I remember my 21st birthday party like it was yesterday

I wore a hot pink, Lycra, plunging, backless mini-dress. Yep, it was a rip-snorter. I wanted to be an "adult" and wear what the cool girls were wearing … so egged on by my flatmate I purchased a dress I would never usually even consider. And I was uncomfortable all night. It was too short, too tight, too bright. I felt like I was walking around with a neon sign on my ass.

I remember sitting in a toilet cubicle halfway through the evening … having a quick silent cry and trying to psych myself up to get back out there - it was just a dress, how could it be affecting my mood so much? I tried my hardest to fake the confidence I wished I had. I recently came across a picture of myself that night - and you know what? I looked SMOKING hot. Like the hottest I have ever looked. So what the hell was the issue?

It's something we've been talking about for decades. The unattainable standard of beauty that surrounds us from the moment we enter the world. Yep, some of us are lucky enough to be born with the chutzpah to rock a sequined mini, but the rest of us need a little time to accept the skin we're in. Growing up we look at those around us to find out what is "normal" … all the while hoping that we aren't the only ones with wide hips, dark skin or a gap-toothed smile.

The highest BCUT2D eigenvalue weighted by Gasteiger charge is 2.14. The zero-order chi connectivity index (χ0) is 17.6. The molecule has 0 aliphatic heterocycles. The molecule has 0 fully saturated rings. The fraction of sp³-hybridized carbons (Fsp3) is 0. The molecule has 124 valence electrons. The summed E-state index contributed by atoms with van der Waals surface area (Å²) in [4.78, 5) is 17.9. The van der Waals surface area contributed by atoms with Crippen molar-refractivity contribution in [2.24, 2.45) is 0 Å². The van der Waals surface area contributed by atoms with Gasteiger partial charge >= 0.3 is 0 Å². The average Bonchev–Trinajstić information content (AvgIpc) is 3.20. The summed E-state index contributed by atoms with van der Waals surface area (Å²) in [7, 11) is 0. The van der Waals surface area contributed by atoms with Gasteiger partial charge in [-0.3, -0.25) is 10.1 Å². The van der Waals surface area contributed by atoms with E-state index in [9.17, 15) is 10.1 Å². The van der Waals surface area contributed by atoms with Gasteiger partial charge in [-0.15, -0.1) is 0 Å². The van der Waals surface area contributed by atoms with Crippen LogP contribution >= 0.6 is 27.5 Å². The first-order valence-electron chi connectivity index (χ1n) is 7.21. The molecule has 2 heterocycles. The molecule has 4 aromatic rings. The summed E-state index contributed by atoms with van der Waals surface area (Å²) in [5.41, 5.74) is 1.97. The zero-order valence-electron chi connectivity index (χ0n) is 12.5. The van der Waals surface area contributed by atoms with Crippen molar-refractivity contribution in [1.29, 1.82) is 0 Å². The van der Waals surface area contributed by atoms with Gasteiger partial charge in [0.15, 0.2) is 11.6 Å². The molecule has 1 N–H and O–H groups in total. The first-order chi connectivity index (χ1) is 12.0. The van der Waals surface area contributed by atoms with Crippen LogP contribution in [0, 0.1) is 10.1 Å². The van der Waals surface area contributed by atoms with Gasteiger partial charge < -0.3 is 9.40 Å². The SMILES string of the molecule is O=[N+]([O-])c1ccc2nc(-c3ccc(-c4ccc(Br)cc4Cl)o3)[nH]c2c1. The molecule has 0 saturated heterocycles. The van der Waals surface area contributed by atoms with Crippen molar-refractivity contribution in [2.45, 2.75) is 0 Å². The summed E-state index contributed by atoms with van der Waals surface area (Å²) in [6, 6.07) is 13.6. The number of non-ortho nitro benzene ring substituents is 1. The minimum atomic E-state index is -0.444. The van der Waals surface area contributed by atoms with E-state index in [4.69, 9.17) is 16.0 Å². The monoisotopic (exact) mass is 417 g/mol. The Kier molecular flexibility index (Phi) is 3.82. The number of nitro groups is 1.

The kind of body positive marketing we need to see more of to change how young women think about their bodies Photo: Glossier
The kind of body positive marketing we need to see more of to change how young women think about their bodies Photo: Glossier

Fortunately the tide has begun to turn.

Teenage girls nowadays are lucky to have a new, more diverse set of role models. Women such as Robyn Lawley, Serena Williams, Tess Holliday and Tina Fey (among countless others) are redefining what beautiful means. Beautiful is strong. Beautiful is smart. Beautiful is different.

Today I embrace those differences between myself and other women. I know I'm still short, pale and just that little bit heavier than I used to be … but my body is mine and nobody else has one like it. I wasted so much time - at parties, on beaches, in nightclubs - worrying about how I looked. Yeah sometimes it mattered, but most of the time … it didn't. My time should have been spent having fun, getting loose, laughing. I don't have time to worry about the tiny bit of overhang on my strapless bra or that bit of cellulite that peeks out the back of my shorts anymore - life is far too short … and even the happiest moments we experience don't last long enough.

So if I could, I would fly my time machine right back to that toilet cubicle, reapply my mascara and confidently talk myself into moonwalking back onto the dance floor. Because the most important thing I've learnt over the past 10 years is that the only person you should ever want to be - is yourself.

- This story originally appeared on whimn.com.au and is republished with permission.